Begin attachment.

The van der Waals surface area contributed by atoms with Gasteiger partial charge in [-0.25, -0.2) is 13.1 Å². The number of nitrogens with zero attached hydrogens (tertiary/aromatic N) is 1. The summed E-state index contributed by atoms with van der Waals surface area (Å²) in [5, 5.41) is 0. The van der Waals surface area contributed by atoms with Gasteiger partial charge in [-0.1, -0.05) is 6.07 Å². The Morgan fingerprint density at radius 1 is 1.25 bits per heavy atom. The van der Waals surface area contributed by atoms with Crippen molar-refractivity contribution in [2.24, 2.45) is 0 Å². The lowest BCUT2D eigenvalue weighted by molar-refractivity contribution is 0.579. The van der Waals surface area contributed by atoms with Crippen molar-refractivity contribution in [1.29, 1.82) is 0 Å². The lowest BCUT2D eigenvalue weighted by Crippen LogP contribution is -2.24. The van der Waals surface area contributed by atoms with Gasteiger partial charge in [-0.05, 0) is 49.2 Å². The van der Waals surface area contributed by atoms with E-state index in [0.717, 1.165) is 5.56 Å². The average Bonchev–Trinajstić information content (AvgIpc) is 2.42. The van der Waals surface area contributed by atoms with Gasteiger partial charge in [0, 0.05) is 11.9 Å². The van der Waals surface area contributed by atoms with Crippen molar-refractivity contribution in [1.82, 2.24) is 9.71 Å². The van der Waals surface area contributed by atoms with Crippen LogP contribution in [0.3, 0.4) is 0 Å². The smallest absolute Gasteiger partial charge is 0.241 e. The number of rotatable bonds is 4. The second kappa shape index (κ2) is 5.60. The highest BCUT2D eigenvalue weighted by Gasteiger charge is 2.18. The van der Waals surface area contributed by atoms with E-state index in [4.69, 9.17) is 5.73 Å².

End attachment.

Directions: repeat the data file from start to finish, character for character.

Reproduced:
The van der Waals surface area contributed by atoms with Gasteiger partial charge in [-0.25, -0.2) is 13.1 Å². The number of nitrogens with zero attached hydrogens (tertiary/aromatic N) is 1. The summed E-state index contributed by atoms with van der Waals surface area (Å²) in [5, 5.41) is 0. The van der Waals surface area contributed by atoms with Gasteiger partial charge in [-0.1, -0.05) is 6.07 Å². The Morgan fingerprint density at radius 1 is 1.25 bits per heavy atom. The van der Waals surface area contributed by atoms with Crippen molar-refractivity contribution in [2.24, 2.45) is 0 Å². The lowest BCUT2D eigenvalue weighted by molar-refractivity contribution is 0.579. The van der Waals surface area contributed by atoms with Crippen molar-refractivity contribution in [1.29, 1.82) is 0 Å². The lowest BCUT2D eigenvalue weighted by Crippen LogP contribution is -2.24. The van der Waals surface area contributed by atoms with Gasteiger partial charge in [-0.05, 0) is 49.2 Å². The van der Waals surface area contributed by atoms with E-state index in [0.717, 1.165) is 5.56 Å². The average Bonchev–Trinajstić information content (AvgIpc) is 2.42. The van der Waals surface area contributed by atoms with Gasteiger partial charge in [0, 0.05) is 11.9 Å². The van der Waals surface area contributed by atoms with Crippen molar-refractivity contribution in [1.82, 2.24) is 9.71 Å². The van der Waals surface area contributed by atoms with Crippen LogP contribution in [0.3, 0.4) is 0 Å². The smallest absolute Gasteiger partial charge is 0.241 e. The number of rotatable bonds is 4. The second kappa shape index (κ2) is 5.60. The highest BCUT2D eigenvalue weighted by Gasteiger charge is 2.18. The van der Waals surface area contributed by atoms with E-state index in [4.69, 9.17) is 5.73 Å².